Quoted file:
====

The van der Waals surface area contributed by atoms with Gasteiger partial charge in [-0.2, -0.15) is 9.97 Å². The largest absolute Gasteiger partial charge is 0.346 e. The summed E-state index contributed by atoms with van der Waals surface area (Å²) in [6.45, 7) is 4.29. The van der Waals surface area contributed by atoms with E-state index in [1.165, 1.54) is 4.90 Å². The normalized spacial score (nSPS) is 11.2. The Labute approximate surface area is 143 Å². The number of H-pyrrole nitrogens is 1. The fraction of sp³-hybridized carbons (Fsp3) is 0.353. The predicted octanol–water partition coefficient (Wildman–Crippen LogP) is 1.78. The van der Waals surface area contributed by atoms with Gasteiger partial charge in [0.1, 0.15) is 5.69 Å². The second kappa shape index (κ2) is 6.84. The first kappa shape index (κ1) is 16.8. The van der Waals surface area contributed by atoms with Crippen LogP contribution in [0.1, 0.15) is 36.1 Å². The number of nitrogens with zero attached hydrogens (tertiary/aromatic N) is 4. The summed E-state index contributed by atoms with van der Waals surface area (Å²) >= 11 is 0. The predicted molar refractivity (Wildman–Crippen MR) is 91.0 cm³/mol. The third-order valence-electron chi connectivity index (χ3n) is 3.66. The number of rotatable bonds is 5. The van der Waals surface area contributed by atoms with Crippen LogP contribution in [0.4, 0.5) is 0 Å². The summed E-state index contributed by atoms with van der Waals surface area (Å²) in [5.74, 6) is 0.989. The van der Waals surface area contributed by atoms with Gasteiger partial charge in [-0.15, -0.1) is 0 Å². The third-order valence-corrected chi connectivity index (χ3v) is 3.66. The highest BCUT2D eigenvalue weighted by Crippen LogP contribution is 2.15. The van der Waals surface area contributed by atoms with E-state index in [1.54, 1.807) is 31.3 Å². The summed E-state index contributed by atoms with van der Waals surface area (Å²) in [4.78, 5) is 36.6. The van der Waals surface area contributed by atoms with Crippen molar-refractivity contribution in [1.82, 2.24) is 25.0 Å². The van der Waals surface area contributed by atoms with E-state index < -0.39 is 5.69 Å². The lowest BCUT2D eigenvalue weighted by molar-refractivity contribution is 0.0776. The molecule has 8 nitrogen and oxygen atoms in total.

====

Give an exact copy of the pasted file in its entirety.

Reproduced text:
The van der Waals surface area contributed by atoms with Gasteiger partial charge in [-0.2, -0.15) is 9.97 Å². The largest absolute Gasteiger partial charge is 0.346 e. The summed E-state index contributed by atoms with van der Waals surface area (Å²) in [6.45, 7) is 4.29. The van der Waals surface area contributed by atoms with E-state index in [1.165, 1.54) is 4.90 Å². The normalized spacial score (nSPS) is 11.2. The Labute approximate surface area is 143 Å². The number of H-pyrrole nitrogens is 1. The fraction of sp³-hybridized carbons (Fsp3) is 0.353. The predicted octanol–water partition coefficient (Wildman–Crippen LogP) is 1.78. The van der Waals surface area contributed by atoms with Gasteiger partial charge in [0.1, 0.15) is 5.69 Å². The second kappa shape index (κ2) is 6.84. The first kappa shape index (κ1) is 16.8. The van der Waals surface area contributed by atoms with Crippen LogP contribution in [0.1, 0.15) is 36.1 Å². The number of nitrogens with zero attached hydrogens (tertiary/aromatic N) is 4. The summed E-state index contributed by atoms with van der Waals surface area (Å²) >= 11 is 0. The predicted molar refractivity (Wildman–Crippen MR) is 91.0 cm³/mol. The third-order valence-electron chi connectivity index (χ3n) is 3.66. The number of rotatable bonds is 5. The van der Waals surface area contributed by atoms with Crippen LogP contribution in [0.4, 0.5) is 0 Å². The summed E-state index contributed by atoms with van der Waals surface area (Å²) in [5.74, 6) is 0.989. The van der Waals surface area contributed by atoms with Gasteiger partial charge in [-0.15, -0.1) is 0 Å². The third-order valence-corrected chi connectivity index (χ3v) is 3.66. The highest BCUT2D eigenvalue weighted by Crippen LogP contribution is 2.15. The van der Waals surface area contributed by atoms with E-state index in [1.54, 1.807) is 31.3 Å². The summed E-state index contributed by atoms with van der Waals surface area (Å²) in [4.78, 5) is 36.6. The van der Waals surface area contributed by atoms with Crippen molar-refractivity contribution in [1.82, 2.24) is 25.0 Å². The van der Waals surface area contributed by atoms with E-state index < -0.39 is 5.69 Å². The lowest BCUT2D eigenvalue weighted by molar-refractivity contribution is 0.0776. The molecule has 8 nitrogen and oxygen atoms in total.